Please find attached soundbite by Samantha Graham-Maré MP.
South African property owners are staring down the barrel of a gun as the public hearings on the Expropriation Bill 23 of 2020 moves to the 7th province.
It is evident that the average person has absolutely no idea of what the purpose of the Bill is or what the impact will be on the citizens of this country. The hearings create the false impression that this Bill will result in wholesale expropriation of land without compensation. It creates false hope in the minds and hearts of the landless majority that parcels of land will be dished out for free once this bill is enacted. The blind support of the Bill from ANC followers and rural communities is much less about their belief in the Bill but indicates that the ANC government failed in its land reform and restitution efforts. During each of these public hearings, very little has been done to remove the false impression that this Bill is not going to bring about the much-needed successful reform of land and restitution that the people are begging for. Our people do not realise that they are being used as voting fodder in an election year to pass a Bill that is a direct threat to individual and private property rights. And that this Bill is not about the allocation of land to victims of forced removals, but about giving the State unfettered power to take control of land, as well as other property. The tragedy is that our people are being misled by the constitutional dictum of expropriating land and property “in the public interest and for public purpose”; this is nothing but justifying the unjustifiable.
The lack of proper engagement on the Expropriation Bill is also an indication of the failure of government to ensure proper public participation. Poor attendance at the hearings in the Eastern Cape this past week, was evidence of a lack of adequate advertising of the event. Many people, including traditional leaders, complained of only having sight of the Bill as they registered at the public hearing venue.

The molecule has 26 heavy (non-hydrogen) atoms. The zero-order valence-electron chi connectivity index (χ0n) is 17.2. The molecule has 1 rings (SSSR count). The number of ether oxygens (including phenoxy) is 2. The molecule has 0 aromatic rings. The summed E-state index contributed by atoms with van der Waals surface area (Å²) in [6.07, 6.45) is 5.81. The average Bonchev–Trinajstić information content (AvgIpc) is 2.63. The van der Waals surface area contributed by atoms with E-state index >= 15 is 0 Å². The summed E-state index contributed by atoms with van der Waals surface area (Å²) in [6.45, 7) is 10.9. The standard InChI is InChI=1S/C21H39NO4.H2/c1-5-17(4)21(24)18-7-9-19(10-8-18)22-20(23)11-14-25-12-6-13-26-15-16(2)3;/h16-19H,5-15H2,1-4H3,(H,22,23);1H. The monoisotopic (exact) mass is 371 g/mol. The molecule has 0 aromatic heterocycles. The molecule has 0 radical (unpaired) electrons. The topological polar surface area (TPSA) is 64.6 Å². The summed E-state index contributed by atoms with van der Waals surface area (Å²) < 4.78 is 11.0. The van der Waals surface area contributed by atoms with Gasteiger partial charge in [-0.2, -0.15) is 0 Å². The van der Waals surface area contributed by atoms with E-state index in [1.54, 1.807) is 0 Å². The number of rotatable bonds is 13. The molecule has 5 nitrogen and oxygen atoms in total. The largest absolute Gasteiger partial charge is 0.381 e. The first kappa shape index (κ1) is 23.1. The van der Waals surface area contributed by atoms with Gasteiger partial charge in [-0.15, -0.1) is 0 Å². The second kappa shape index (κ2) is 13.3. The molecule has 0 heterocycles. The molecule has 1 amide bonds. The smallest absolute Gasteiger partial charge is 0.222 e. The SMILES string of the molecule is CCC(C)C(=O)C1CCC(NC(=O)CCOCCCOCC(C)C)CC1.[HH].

How can we expect people to engage on a complex piece of legislation when the people have no time to prepare?
Of further concern is the fact that the Department of Public Works and Infrastructure had to be compelled to release of the Socio-Economic Impact Assessment (SEIA) that was done on the Expropriation Bill. During the briefing by the Minister and the Department in November 2020, the DA specifically requested access to this document. The Minister gave her assurance that the document would be provided to the Committee. By the time the first public hearings started, it was still not available. Public stakeholders had to use legal means to get access to the SEIA. This, while it should be standard practice that the SEIA should not be hidden from view but be provided together with the proposed Bill to all interested parties at the time of being tabled in Parliament. And it should not take a Promotion of Access to Information Act (PAIA) process to acquire the document.
It is evident however, why the SEIA was withheld. The document is chronically flawed as the basis for the decision-making on a Bill that has the far-reaching consequences of expropriation without compensation. Furthermore, the SEIA was finalized in 2019, prior to the NEDLAC engagements which would have further emphasized the immense impact this Bill will have on the socio-economic environment in this country. The SEIA is a whitewash of the true concerns raised during the process of public participation undertaken in 2019 and gives very little indication, particularly of the impact on the economy that a legislated nil compensation and speculation in property mandate will engender.
It is becoming increasingly apparent that this government views its constitutional mandate to ensure public participation as nothing more than a box-ticking exercise. And it shows disrespect to the people who suffer at their hand of non-delivery on a daily basis.
The DA will be lodging an objection with the Minister with regard to the procedural irregularities, as well as the lackadaisical approach of the Department of Public Works and Infrastructure towards public participation on the Expropriation Bill. Our people deserve better.
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